Darwinism and Ethics

A Response to Antony Flew
  • Leon R. Kass
Part of the The Hastings Center Series in Ethics book series (HCSE)


What bearing should Darwinism (that is, the theory of the origin of species, including the human species, by natural selection) have on ethics (that is, on our thoughts about how we as human beings should live our lives)? This question is but a recent and specific example of the age-old and general question about the relation between our knowledge of nature and our thoughts about ethics. This broader question, in turn, presupposes prior questions, both about the nature of nature and about the nature of ethics and the good for man. A full exploration of the former would carry us into questions about change, time, energy, cause, and, ultimately, about being itself. A full exploration of the latter would involve questions about justice, nobility, freedom, virtue, duty, happiness, pleasure, and, ultimately, about good itself. Both explorations would also necessarily consider the intelligibility of what is and what is good, as well as the powers and limits of the thinking mind to discover the intelligibly true and good.


Natural Theology Naturalistic Fallacy Heavenly Body Literal Reading Natural Teleology 
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  1. 1.
    For example, in his opening paragraph, Professor Flew asserts that most of Plato’s Laws and much of the Republic “is not philosophy” except in the loose sense that opinions about general matters constitute, say, my “philosophy” of life. Would Plato, or any other genuine philosopher in the tradition, agree? Later, he makes the peculiar remark, “No philosopher has any business either to despise or not to share such longings,” that is, longings “to see things as a whole, to find some deep, comprehensive, world picture against which they may set their lives” (p. 33). One would have thought such desires were the heart of the philosophical activity itself. Does any other kind of activity deserve the name of philosophizing?Google Scholar
  2. 2.
    Professor Flew, against his own strictures, often appears to commit the equivalent of the naturalistic fallacy, drawing conclusions about what we should believe or hold from his descriptions of what some men do believe or hold: (1) “The two understandings of philosophy thus illustrated should both be acceptable” (p. 4; ironically, this remark is but one sentence removed from his insistence on the paramount importance of the uought-is” question); (2) “There is indeed ‘a grandeur in this view of life,’ and it is something that should be part of the world outlook of every modern person” (p. 17; Why should it? Because it is grand? Modern? True? Why, according to Professor Flew, ought we to believe what is?); (3) “He [i.e., man] no longer ought to feel separated from the rest of nature, for he is part of it” (p. 33; Professor Flew is approvingly quoting Julian Huxley). Apparently Professor Flew believes that certain kinds of sentiments or judgments are not just arbitrary projections but fitting responses called forth by the way things are.Google Scholar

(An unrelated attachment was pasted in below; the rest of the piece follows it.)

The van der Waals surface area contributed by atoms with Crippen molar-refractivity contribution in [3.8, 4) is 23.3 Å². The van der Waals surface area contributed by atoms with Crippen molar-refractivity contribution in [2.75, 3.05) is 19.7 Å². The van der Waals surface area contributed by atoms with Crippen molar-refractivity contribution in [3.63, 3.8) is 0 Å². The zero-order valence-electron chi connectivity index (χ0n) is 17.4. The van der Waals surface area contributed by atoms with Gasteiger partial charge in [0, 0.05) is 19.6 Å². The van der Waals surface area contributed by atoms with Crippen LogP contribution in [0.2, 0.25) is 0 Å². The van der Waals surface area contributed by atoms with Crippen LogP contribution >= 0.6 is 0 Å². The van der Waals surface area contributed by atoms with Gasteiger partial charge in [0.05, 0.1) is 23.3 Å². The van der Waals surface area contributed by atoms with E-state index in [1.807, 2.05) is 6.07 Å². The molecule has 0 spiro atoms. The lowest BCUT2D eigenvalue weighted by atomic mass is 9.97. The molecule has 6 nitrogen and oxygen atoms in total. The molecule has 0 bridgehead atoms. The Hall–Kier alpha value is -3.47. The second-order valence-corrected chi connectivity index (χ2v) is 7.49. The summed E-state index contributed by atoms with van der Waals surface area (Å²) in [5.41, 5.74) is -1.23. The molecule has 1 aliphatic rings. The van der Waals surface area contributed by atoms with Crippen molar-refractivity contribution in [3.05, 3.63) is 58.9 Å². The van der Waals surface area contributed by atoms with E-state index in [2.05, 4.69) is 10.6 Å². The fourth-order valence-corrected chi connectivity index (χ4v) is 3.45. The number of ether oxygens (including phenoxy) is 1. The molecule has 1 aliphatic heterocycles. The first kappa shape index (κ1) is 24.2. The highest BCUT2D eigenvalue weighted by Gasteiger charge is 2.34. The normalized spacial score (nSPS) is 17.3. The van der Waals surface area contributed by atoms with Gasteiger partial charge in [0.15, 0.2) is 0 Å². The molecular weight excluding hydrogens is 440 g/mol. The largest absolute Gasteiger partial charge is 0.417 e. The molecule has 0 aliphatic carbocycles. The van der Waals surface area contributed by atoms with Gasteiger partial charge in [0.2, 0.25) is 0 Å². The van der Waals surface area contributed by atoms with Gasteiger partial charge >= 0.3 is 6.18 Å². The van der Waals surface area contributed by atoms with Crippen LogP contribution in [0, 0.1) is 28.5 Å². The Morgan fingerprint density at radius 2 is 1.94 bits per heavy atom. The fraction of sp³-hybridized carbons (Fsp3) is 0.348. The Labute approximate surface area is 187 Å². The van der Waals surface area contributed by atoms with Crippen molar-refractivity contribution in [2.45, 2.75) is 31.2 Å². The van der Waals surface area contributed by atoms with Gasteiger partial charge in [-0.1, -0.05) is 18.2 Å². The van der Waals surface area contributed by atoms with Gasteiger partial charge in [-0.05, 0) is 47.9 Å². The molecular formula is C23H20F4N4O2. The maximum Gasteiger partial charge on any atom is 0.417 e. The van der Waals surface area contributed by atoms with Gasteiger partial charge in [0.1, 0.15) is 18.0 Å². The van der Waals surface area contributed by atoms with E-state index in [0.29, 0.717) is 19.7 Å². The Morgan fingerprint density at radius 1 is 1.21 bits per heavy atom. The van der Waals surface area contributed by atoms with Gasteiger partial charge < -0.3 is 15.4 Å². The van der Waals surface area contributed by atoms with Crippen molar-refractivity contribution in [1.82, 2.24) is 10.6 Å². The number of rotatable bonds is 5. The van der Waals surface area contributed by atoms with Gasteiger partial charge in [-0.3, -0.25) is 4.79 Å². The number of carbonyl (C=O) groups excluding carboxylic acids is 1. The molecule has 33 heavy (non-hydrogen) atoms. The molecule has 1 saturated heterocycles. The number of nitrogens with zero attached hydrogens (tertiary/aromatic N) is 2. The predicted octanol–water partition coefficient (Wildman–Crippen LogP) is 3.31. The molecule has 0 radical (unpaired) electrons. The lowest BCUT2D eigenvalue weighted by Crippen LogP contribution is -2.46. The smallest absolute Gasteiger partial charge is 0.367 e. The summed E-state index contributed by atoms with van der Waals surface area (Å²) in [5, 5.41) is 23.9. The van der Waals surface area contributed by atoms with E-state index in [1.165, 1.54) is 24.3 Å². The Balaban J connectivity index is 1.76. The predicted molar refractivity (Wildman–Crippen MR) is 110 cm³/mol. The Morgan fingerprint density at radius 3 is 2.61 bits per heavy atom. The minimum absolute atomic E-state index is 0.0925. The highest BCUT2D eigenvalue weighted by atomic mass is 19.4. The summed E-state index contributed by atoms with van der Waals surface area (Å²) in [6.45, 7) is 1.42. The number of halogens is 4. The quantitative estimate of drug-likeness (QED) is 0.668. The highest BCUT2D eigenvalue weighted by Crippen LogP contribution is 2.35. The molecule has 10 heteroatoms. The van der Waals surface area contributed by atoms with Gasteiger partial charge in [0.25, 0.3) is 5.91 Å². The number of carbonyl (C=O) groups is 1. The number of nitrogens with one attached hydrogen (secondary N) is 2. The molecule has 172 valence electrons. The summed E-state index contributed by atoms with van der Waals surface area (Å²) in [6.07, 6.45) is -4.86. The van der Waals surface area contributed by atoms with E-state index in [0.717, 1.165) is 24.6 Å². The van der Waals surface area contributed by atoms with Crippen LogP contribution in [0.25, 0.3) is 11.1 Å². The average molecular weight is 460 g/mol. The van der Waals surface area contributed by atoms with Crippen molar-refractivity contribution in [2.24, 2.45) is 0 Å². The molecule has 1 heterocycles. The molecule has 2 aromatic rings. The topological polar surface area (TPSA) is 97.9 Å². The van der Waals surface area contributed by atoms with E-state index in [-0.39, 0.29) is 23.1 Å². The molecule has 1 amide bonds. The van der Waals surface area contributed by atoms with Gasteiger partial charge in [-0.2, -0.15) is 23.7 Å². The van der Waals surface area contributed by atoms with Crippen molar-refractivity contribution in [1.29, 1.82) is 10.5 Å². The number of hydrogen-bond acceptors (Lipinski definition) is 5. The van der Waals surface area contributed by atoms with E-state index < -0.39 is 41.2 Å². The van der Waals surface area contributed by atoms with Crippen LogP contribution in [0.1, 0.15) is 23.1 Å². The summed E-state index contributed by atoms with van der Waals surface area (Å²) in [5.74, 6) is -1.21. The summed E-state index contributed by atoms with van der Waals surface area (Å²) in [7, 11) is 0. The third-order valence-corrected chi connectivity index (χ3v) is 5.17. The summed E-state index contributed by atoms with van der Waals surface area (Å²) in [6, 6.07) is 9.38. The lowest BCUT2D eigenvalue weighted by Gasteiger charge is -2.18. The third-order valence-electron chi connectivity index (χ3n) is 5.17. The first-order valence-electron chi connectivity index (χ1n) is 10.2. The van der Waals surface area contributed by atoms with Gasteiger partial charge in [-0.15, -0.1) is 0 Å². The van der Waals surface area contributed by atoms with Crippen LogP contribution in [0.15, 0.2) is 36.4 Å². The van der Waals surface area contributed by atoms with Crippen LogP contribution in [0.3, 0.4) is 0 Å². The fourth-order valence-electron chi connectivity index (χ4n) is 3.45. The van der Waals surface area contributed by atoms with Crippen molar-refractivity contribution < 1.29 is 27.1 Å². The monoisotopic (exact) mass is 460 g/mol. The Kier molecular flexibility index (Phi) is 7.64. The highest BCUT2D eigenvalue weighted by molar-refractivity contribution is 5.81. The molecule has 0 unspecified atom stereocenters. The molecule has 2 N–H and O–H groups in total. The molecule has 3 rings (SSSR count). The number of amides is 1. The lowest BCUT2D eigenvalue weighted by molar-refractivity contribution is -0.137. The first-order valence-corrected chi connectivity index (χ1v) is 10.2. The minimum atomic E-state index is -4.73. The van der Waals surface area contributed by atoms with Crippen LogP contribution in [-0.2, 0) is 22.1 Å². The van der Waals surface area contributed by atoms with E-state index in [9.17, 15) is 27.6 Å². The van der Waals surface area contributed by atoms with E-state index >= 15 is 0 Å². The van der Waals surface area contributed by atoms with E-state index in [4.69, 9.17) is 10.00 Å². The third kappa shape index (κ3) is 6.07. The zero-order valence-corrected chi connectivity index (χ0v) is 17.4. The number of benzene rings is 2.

3. 3.
    Indeed, Aristotle explicitly denies that there are any universally valid rules of action, and says, quite enigmatically, that all of justice—including natural justice—is changeable. (Nicomachean Ethics 1104a4, 1134b30)Google Scholar
  4. 4.
    It is true that Lucretius gave politics and civil virtue much lower marks than did Aristotle.Google Scholar
  5. 5.
    For example, “the polis comes to be for the sake of life, but it exists for the sake of living well.” (Aristotle Politics 1152b29). Another example: “[S]uch ‘means’ of survival as perception and emotion are never to be judged as means merely, but also as qualities of the life to be preserved and therefore as aspects of the end. It is one of the paradoxes of life that it employs means which modify the end and themselves become part of it.” (Hans Jonas, The Phenomenon of Life [New York: Dell, 1966], p. 106.)Google Scholar
  6. 8.
    See, for example, his discussion of what he calls “the teaching of nature” in the “Sixth Meditation” (Meditations) and in The Passions of the Soul.Google Scholar
  7. 12.
    ”Teleology and Darwin’s The Origin of Species: Beyond Chance and Necessity?” in Organism, Medicine and Metaphysics, ed. Stuart Spicker (Dordrecht: D. Reidel, 1978), pp. 97–120. This article also elaborates on the remarks of the rest of this paragraph.Google Scholar
  8. 13.
    Bearing on this subject of ascent, see the beautiful book Animal Forms and Patterns by the Swiss biologist, Adolf Portmann (New York: Schocken Books 1967). See also the very provocative writings of C. H. Waddington, especially The Ethical Animal (Chicago: University of Chicago Press, 1967).Google Scholar
  9. 14.
    See note 12.Google Scholar
  10. 15.
    For an excellent rebuttal to “evolutionary ethics,” see C. S. Lewis, The Abolition of Man (New York: Macmillan, 1947), especially chap. 2, “The Way.”Google Scholar
  11. 16.
    See, for example, Antonio Moreno, “Some Philosophical Considerations on Biological Evolution,” The Thomist, 37:417–54, 1973.Google Scholar

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© The Hastings Center 1984

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  • Leon R. Kass

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